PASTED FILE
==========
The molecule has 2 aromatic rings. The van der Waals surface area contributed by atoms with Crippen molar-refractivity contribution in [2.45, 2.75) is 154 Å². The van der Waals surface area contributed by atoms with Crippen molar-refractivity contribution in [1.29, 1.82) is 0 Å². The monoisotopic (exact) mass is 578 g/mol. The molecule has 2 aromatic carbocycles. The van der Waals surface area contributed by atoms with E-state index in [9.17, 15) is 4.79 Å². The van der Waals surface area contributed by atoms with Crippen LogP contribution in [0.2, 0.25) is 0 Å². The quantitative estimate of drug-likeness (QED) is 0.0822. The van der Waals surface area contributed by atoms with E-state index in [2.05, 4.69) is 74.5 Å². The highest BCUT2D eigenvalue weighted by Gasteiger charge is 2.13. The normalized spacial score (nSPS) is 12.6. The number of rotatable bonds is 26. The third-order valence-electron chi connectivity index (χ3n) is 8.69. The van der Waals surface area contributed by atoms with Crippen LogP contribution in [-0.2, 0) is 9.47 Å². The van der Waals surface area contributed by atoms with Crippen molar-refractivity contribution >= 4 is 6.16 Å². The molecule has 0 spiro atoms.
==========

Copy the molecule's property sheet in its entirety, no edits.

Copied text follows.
The molecule has 2 aromatic rings. The van der Waals surface area contributed by atoms with Crippen molar-refractivity contribution in [2.45, 2.75) is 154 Å². The van der Waals surface area contributed by atoms with Crippen molar-refractivity contribution in [1.29, 1.82) is 0 Å². The monoisotopic (exact) mass is 578 g/mol. The molecule has 2 aromatic carbocycles. The van der Waals surface area contributed by atoms with E-state index in [9.17, 15) is 4.79 Å². The van der Waals surface area contributed by atoms with Crippen LogP contribution in [0.2, 0.25) is 0 Å². The quantitative estimate of drug-likeness (QED) is 0.0822. The van der Waals surface area contributed by atoms with E-state index in [2.05, 4.69) is 74.5 Å². The highest BCUT2D eigenvalue weighted by Gasteiger charge is 2.13. The normalized spacial score (nSPS) is 12.6. The number of rotatable bonds is 26. The third-order valence-electron chi connectivity index (χ3n) is 8.69. The van der Waals surface area contributed by atoms with Crippen LogP contribution in [-0.2, 0) is 9.47 Å². The van der Waals surface area contributed by atoms with Crippen molar-refractivity contribution >= 4 is 6.16 Å². The molecule has 0 spiro atoms.